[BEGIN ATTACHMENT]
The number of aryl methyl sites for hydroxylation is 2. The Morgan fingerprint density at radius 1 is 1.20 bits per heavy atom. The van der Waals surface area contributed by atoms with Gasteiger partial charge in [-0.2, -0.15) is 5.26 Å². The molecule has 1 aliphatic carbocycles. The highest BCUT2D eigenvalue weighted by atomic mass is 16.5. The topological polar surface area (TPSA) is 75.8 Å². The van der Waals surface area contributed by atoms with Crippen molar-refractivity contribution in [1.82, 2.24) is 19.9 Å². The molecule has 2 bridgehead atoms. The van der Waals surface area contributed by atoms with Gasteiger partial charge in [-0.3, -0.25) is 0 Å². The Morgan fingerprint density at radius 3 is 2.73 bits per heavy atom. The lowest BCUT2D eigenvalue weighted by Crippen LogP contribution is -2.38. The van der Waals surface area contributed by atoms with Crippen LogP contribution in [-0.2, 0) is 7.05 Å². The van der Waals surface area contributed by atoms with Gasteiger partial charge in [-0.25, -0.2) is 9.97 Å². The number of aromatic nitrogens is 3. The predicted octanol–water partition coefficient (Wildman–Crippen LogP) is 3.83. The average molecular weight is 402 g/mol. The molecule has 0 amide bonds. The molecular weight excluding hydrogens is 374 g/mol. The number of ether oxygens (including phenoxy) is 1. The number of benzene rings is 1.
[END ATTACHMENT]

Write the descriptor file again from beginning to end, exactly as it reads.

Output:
The number of aryl methyl sites for hydroxylation is 2. The Morgan fingerprint density at radius 1 is 1.20 bits per heavy atom. The van der Waals surface area contributed by atoms with Gasteiger partial charge in [-0.2, -0.15) is 5.26 Å². The molecule has 1 aliphatic carbocycles. The highest BCUT2D eigenvalue weighted by atomic mass is 16.5. The topological polar surface area (TPSA) is 75.8 Å². The van der Waals surface area contributed by atoms with Crippen molar-refractivity contribution in [1.82, 2.24) is 19.9 Å². The molecule has 2 bridgehead atoms. The van der Waals surface area contributed by atoms with Gasteiger partial charge in [-0.3, -0.25) is 0 Å². The Morgan fingerprint density at radius 3 is 2.73 bits per heavy atom. The lowest BCUT2D eigenvalue weighted by Crippen LogP contribution is -2.38. The van der Waals surface area contributed by atoms with Crippen LogP contribution in [-0.2, 0) is 7.05 Å². The van der Waals surface area contributed by atoms with Gasteiger partial charge in [-0.25, -0.2) is 9.97 Å². The number of aromatic nitrogens is 3. The predicted octanol–water partition coefficient (Wildman–Crippen LogP) is 3.83. The average molecular weight is 402 g/mol. The molecule has 0 amide bonds. The molecular weight excluding hydrogens is 374 g/mol. The number of ether oxygens (including phenoxy) is 1. The number of benzene rings is 1.